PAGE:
A Bicentennial Swing Set Birthday

I want to tell you something.

I want to tell you about how I’m turning 50 in a few weeks, and how I can’t stop thinking about my 5th birthday.

My parents bought me the most extravagant gift: a swing set. Here’s a picture of it, but I’m older here. That’s me on the left.

My mother was a waitress at Borden’s Cafeteria and dad was a factory worker in Tulsa, Oklahoma, and money was so tight.

But I was turning five, and I’ll tell you I know without a doubt it was my dad who wanted to get it for me.

It was my birthday, but it was also our nation’s birthday: its bicentennial, so almost everything was set to theme. This swing set was GLORIOUS.

It had everything.

Red, white, and blue paint from top to bottom. It was all flags and eagles and I was HERE FOR IT.

There was seesaw swing (that would definitely be banned in 2021 because it’s NOT SAFE) to ride on with a friend. I had a few, including Erin who also was named Coleman, so we thought it made sense that one of us was adopted. I also had a friend named Jeremy, who held my hand when we walked to school in first grade, and thought that OF COURSE we would one day be married, because we both loved Scooby Doo and this is the bedrock of any successful marriage.

It has two regular swings with blue plastic seats and shiny silver chains connecting them to the top. I would swing as hard as I could, my stringy legs pumping furiously, and then at the highest point JUMP to my death, pretending to be Wonder Woman. I did not die, but I did knock the heels of my boots once I the fourth grade and they had to call my dad. Another story.

There was a basket swing that would set four kindergarteners like myself, and two older kids. Many picnics and serious discussions occurred on this swing. Also life plans, like being an extra on I Dream of Jeannie.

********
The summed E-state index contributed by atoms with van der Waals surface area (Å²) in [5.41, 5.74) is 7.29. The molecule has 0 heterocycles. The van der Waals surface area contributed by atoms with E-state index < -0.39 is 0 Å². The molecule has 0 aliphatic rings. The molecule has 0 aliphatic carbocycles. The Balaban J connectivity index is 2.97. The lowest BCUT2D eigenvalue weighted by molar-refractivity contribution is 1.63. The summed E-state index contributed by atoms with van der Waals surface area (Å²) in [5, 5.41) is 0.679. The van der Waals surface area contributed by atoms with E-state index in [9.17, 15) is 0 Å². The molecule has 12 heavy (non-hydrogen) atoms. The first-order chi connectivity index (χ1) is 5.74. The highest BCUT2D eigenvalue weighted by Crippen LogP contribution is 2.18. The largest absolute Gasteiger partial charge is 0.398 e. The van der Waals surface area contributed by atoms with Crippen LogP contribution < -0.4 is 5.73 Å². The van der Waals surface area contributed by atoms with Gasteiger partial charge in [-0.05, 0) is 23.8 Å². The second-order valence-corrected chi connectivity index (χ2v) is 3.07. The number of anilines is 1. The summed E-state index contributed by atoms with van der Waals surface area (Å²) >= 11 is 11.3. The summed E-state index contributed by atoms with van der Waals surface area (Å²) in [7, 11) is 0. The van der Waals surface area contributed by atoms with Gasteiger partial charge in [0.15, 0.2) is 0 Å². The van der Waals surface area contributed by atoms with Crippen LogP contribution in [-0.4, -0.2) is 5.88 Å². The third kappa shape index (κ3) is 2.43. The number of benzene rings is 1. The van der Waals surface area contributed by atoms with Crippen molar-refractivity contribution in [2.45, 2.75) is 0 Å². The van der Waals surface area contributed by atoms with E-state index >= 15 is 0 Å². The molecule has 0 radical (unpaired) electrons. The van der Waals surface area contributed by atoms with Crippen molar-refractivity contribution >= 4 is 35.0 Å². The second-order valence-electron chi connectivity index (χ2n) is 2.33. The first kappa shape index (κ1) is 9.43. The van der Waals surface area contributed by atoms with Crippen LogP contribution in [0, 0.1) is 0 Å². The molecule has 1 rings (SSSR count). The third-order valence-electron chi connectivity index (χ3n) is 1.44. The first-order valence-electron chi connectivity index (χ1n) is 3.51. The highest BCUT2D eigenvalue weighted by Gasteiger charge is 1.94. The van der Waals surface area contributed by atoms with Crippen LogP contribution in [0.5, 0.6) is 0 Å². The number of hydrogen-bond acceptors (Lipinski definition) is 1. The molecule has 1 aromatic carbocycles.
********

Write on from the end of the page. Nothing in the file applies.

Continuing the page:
I can’t forget the most glorious slide that would suck in the heat of the Oklahoma sun and channel it into the fires of hell on my little tanned legs. That slide: how many times would I perilously perch at the top, pretending to be the Queen of all I surveyed? How many times would I barrel down its center? How many times would I try it head first to scare myself? I would even drag my wading pool over and submerge the bottom of the slide inside, trying to recreate a KOA pool experience, even going to the extreme of turning on the water hose and placing it on the top of the slide, so that it would feed a steady stream down the aluminum center. Also not safe, but this is why Gen-X’rs are fearless: because we faced certain death every day of our childhoods.

I think my dad thought I was too small to tip it but he was wrong. I was practicing my trapeze act when it happened. It flipped clean over and the top of it landed on my neck. I was still somehow fine and just needed a few extra cookies.

Even now, I picture the sun-washed yard that seemed to span acres but was probably just a postage stamp size in sepia tones. I remember the outside of the house itself only vaguely, but I do recall the yellow kitchen, maybe because it is in a few pictures in the dusty album. I remember the wallpaper with yellow daisies, and my birthday cake with Snoopy in his doghouse. My tiny grandma, only 4′ 11″, came to my house that day and I know she loved me, but now all these years later, I also know her secrets.

I was the only child then, and sometimes lonely, but happy. I remember my mom making gallons of sweet tea, putting cold water and tea bags into a rinsed out milk jug, setting it up on the top of the slide to slowly brew in the steamy summer sun. In the evenings, she’d take the tea bags out and add a cup of sugar, stirring until the little granules would mostly (but not completely) dissolve. That tea tasted like summer.

I was thinking about the swing set yesterday as I made sun tea and set it out on my son-in-law’s grill to brew in the steamy San Antonio sun. I was thinking about that birthday and this one. I was thinking about how that day was perfect, maybe because of everything I didn’t know then. It was before, way before, anything bad ever happened.

But that’s another memory and not one to associate with this one.

This is the swing set memory.